I pulled open the lid of my pod. It had begun to seize, and maintaining the hinges had fallen off my to do list for several days now – I only really remembered about it when I was getting into the pod. By the time I woke up it felt much less important. I’d gotten into the habit of dimming the dome’s lights a little, so a wash of light poured across my wasteland from the corridor and Charlie’s eternally lit maze of boxes and buckets. The pod lay just outside that beam, close enough for reassurance, so close I could reach out my arm from the pod and have it bathed in light, yet far enough the pod itself seemed a cool, quietly dark place to lie down. I don’t know why that was calming, or why I should need to be calmed when the second the lid closed I would be out, like a light or other than the device you can just turn on or off. Maybe I thought it would keep the nightmares away. Of course it didn’t. That night – we always thought of it as night when we went to sleep, which meant that Chelsea and I had slightly different ideas about the time of day – I dimmed the lights, helped the lid open itself and climbed in. With the lid shuddering and wheezing to itself I sat up and coaxed it down. As it finally slid down I caught a shape in that yellow light that flowed into my dome. I couldn’t see it clearly – an arm raised, a fluid shape that vanished almost immediately – merely impressions, and then of course, I was asleep.

Ten men stand on the cliff’s edge. Five of them face the ocean, the other five face inland. The sky is richly black, a near-blue velvet that seems more texture than void, pitted with glittering eyes of the stars looking down at the cliff, judging. The moon is missing. Its absence is keenly felt by the ten men, and they look for it, in whichever direction they face. Their ankles are bound, a spike of black iron driven diagonally from the outside of the ankle, down and into the hard, rough rock below. For all that they are in constant pain, they attend to their task: to watch. Below them the ocean idly grinds away at the rockface, content to brutalise it over aeons. I approach the cliff from below, across the wet sand, stepping over the boulders that mar its sleek surface. The gentle spray from the waves stings like acid and I hop onto the treacherous rocks. The brine has burned holes in my calves, black orifices that leak – thick liquid drooling down my legs. Pools form about my feet, and though I try to hop further up the rocks, the substance pouring out of my legs is treacle thick and spilling over the rocks, filling up the hollows and nooks of the beach. Where it touches the seawater, the sea becomes inert, its waves abruptly halted and the black ichor rolls out across its surface. Up and down the stilling waves it goes, still trickling out of the burned holes. The volume of sludge oozing out of me is so vast that I am buoyed up by it. It has filled and covered the seas, a black tide that rises up the cliff face – no longer interested in slow annihilation, the sea’s new coating surges upward, engulfing the rock until I’m brought to a level with the cliff top. The ten men stand there still. The five who have faced the obliteration of the ocean, their heads turn to watch me as I rise. The black blood trickles over the cliff, follows the black iron spikes into the ankles of those five. They jerk, spastically wrenching their limbs back and forth, beating their unseeing colleagues, black liquid gushes from their fingertips, mouth, nose, ears and eyes. It joins the obsidian sea around us. I step forward, between their collapsing bodies, my hands on the shoulders of two of the remaining five. I use their strength to pull my feet forward, though they remain swathed in darkness. I step over the collapsed and emptying bodies and onto the grass of the cliff. I leave burning black footprints. Behind me the five men erupt in screaming as the moon finally rises, from out of the earth before us. It is a violent yellow, sick with disease, its substance fractured and swollen. It looms over us and the screaming intensifies. I join them as my flesh begins to boil, tatters of skin and muscle pattering down into the oily murk is spreading out to coat everything in death.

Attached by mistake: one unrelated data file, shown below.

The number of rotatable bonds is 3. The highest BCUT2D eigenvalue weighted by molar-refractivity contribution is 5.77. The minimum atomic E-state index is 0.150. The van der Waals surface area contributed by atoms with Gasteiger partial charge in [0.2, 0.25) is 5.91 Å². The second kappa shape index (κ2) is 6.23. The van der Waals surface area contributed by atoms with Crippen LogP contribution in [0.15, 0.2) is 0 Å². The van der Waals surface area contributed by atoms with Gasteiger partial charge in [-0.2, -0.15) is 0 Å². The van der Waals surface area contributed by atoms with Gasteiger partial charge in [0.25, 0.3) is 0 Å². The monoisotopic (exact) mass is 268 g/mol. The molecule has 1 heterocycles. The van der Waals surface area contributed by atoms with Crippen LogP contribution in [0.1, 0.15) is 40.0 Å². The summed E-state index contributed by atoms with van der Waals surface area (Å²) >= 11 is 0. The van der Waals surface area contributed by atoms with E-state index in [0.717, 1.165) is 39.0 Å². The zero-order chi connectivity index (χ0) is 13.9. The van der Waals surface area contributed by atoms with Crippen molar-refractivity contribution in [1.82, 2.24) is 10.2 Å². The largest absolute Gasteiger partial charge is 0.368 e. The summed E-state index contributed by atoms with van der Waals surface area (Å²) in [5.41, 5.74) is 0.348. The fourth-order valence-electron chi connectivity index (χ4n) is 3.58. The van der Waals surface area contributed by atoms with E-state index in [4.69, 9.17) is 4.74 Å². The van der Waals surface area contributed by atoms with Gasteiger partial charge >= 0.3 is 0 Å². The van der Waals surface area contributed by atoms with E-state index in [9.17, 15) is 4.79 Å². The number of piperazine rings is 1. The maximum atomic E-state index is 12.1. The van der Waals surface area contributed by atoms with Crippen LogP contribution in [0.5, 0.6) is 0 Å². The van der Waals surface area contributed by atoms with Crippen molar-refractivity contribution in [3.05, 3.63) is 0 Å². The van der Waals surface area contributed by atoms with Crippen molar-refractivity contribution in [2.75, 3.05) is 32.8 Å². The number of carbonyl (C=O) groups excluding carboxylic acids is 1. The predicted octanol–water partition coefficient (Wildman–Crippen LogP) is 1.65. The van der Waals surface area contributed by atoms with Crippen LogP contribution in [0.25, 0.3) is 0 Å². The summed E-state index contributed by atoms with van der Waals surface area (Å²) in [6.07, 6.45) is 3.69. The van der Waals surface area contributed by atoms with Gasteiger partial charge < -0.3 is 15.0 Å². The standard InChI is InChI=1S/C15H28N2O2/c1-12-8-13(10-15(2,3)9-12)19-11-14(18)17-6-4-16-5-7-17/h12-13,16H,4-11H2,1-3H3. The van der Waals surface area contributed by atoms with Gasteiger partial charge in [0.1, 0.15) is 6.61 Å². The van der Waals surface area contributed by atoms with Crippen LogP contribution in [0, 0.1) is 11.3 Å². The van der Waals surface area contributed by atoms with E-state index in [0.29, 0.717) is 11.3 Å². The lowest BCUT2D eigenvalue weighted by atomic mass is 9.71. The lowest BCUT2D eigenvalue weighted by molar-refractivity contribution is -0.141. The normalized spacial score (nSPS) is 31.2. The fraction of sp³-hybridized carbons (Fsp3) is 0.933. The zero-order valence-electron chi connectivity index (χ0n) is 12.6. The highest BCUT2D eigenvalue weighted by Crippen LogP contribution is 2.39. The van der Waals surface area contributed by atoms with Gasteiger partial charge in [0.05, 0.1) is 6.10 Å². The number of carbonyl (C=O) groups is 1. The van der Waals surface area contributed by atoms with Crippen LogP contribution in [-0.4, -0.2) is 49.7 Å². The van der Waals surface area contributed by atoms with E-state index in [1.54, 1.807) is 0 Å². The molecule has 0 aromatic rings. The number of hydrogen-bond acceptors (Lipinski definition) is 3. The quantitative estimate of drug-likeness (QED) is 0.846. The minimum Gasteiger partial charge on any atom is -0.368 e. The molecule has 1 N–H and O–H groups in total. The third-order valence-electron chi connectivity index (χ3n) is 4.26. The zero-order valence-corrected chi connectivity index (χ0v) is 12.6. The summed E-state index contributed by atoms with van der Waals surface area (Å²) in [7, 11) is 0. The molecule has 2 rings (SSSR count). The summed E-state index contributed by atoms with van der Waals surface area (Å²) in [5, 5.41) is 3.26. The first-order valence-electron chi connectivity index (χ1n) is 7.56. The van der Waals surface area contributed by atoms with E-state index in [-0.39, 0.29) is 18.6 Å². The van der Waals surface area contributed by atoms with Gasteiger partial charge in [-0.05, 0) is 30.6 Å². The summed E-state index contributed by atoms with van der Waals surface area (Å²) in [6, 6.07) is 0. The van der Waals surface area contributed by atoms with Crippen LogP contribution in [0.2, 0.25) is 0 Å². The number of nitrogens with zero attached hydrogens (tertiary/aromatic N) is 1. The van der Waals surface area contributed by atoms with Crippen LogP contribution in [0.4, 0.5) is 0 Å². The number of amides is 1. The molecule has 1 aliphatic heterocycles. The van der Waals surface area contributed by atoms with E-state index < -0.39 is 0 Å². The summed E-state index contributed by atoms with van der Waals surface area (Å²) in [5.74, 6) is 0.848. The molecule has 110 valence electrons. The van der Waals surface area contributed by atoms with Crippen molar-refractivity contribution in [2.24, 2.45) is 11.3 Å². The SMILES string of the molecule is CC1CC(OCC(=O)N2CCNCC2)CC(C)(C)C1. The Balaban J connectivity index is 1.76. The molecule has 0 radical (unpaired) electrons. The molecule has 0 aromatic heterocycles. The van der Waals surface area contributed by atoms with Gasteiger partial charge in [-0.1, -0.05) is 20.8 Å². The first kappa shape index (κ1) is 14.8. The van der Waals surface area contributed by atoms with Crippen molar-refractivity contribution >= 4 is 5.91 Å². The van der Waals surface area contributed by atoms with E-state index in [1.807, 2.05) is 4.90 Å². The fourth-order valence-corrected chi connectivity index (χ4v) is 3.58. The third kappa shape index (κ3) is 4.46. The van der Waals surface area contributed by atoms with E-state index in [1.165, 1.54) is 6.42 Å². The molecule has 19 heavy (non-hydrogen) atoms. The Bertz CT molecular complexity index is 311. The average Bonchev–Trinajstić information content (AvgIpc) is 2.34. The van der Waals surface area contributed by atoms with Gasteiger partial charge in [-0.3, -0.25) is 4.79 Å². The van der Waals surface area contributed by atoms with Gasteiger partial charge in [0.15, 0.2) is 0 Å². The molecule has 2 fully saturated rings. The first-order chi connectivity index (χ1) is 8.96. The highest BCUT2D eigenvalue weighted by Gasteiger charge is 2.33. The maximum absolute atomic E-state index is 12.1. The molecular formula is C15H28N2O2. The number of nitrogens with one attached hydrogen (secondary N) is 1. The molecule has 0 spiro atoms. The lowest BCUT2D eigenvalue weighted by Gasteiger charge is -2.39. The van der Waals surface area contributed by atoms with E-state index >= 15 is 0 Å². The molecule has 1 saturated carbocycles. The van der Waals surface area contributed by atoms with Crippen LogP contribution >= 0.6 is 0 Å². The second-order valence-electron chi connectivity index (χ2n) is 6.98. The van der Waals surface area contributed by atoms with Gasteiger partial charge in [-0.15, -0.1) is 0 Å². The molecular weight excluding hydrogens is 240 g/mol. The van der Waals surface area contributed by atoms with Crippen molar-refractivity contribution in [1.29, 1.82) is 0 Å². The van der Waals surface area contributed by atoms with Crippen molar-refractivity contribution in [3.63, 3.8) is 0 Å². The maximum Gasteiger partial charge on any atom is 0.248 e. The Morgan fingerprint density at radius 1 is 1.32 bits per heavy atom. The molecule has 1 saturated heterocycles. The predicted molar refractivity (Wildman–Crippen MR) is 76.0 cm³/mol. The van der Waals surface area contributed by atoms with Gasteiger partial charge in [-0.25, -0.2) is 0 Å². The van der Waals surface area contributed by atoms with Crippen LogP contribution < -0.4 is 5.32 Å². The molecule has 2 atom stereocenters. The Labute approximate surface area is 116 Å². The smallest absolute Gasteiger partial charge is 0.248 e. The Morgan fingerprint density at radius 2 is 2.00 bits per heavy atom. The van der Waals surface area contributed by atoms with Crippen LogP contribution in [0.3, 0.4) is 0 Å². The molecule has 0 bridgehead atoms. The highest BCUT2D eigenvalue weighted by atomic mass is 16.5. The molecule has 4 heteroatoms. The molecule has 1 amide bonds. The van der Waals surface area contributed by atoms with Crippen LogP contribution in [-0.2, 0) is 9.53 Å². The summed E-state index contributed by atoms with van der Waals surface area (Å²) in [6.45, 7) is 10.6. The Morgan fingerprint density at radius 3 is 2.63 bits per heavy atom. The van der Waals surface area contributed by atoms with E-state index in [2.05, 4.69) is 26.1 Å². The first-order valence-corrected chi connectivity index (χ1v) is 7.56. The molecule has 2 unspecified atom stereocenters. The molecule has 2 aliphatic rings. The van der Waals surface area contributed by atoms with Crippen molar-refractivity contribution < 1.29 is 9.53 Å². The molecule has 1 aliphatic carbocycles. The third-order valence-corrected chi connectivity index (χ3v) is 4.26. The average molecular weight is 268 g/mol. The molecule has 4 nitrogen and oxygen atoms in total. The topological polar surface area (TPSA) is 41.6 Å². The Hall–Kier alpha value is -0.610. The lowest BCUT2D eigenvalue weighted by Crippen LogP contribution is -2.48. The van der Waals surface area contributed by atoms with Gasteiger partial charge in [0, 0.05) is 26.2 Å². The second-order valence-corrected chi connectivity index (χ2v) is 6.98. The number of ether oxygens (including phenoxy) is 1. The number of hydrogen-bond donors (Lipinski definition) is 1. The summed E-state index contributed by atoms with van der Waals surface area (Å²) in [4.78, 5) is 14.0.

Predictably, I woke up screaming – both at the dream and the dimly remembered sense of something wrong as I sank into sleep. My head hurt – it seemed I had banged it again, so keen to escape from sleep as the pod began to open. A bad start to what turned out to be a much worse day.